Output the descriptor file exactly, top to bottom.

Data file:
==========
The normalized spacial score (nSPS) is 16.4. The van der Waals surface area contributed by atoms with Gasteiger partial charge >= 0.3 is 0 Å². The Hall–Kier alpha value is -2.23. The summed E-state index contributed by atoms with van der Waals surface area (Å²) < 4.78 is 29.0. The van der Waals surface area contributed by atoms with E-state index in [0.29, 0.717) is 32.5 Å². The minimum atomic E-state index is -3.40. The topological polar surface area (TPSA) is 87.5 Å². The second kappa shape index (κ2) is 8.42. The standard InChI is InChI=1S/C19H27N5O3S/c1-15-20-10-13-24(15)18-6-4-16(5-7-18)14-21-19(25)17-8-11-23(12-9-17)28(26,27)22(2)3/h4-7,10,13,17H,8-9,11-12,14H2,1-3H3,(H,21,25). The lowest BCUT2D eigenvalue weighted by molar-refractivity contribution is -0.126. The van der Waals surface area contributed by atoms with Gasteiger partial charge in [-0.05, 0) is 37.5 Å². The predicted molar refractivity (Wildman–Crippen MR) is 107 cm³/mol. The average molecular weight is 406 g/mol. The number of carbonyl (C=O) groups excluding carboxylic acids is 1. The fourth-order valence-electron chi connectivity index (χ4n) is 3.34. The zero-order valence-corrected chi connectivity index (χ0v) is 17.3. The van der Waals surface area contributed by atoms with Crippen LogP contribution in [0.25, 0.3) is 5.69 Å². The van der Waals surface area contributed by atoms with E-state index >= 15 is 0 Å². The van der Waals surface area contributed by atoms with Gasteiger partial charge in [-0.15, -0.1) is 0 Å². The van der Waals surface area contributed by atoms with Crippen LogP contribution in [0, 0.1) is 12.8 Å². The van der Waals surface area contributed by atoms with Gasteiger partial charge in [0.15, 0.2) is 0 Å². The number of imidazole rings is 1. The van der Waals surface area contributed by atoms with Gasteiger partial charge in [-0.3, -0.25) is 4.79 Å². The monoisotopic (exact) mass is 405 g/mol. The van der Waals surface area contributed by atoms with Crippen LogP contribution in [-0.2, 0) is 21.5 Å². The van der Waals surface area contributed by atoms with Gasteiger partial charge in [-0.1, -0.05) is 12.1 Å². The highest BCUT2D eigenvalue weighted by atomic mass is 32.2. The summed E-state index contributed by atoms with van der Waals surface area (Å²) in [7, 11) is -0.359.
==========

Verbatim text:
The normalized spacial score (nSPS) is 16.4. The van der Waals surface area contributed by atoms with Gasteiger partial charge >= 0.3 is 0 Å². The Hall–Kier alpha value is -2.23. The summed E-state index contributed by atoms with van der Waals surface area (Å²) < 4.78 is 29.0. The van der Waals surface area contributed by atoms with E-state index in [0.29, 0.717) is 32.5 Å². The minimum atomic E-state index is -3.40. The topological polar surface area (TPSA) is 87.5 Å². The second kappa shape index (κ2) is 8.42. The standard InChI is InChI=1S/C19H27N5O3S/c1-15-20-10-13-24(15)18-6-4-16(5-7-18)14-21-19(25)17-8-11-23(12-9-17)28(26,27)22(2)3/h4-7,10,13,17H,8-9,11-12,14H2,1-3H3,(H,21,25). The lowest BCUT2D eigenvalue weighted by molar-refractivity contribution is -0.126. The van der Waals surface area contributed by atoms with Gasteiger partial charge in [-0.05, 0) is 37.5 Å². The predicted molar refractivity (Wildman–Crippen MR) is 107 cm³/mol. The average molecular weight is 406 g/mol. The number of carbonyl (C=O) groups excluding carboxylic acids is 1. The fourth-order valence-electron chi connectivity index (χ4n) is 3.34. The zero-order valence-corrected chi connectivity index (χ0v) is 17.3. The van der Waals surface area contributed by atoms with Crippen LogP contribution in [0.25, 0.3) is 5.69 Å². The van der Waals surface area contributed by atoms with E-state index >= 15 is 0 Å². The van der Waals surface area contributed by atoms with Gasteiger partial charge in [-0.15, -0.1) is 0 Å². The van der Waals surface area contributed by atoms with Crippen LogP contribution in [0, 0.1) is 12.8 Å². The van der Waals surface area contributed by atoms with Gasteiger partial charge in [0.15, 0.2) is 0 Å². The number of imidazole rings is 1. The van der Waals surface area contributed by atoms with Gasteiger partial charge in [-0.3, -0.25) is 4.79 Å². The monoisotopic (exact) mass is 405 g/mol. The van der Waals surface area contributed by atoms with Crippen LogP contribution in [-0.2, 0) is 21.5 Å². The van der Waals surface area contributed by atoms with Gasteiger partial charge in [-0.1, -0.05) is 12.1 Å². The highest BCUT2D eigenvalue weighted by atomic mass is 32.2. The summed E-state index contributed by atoms with van der Waals surface area (Å²) in [7, 11) is -0.359.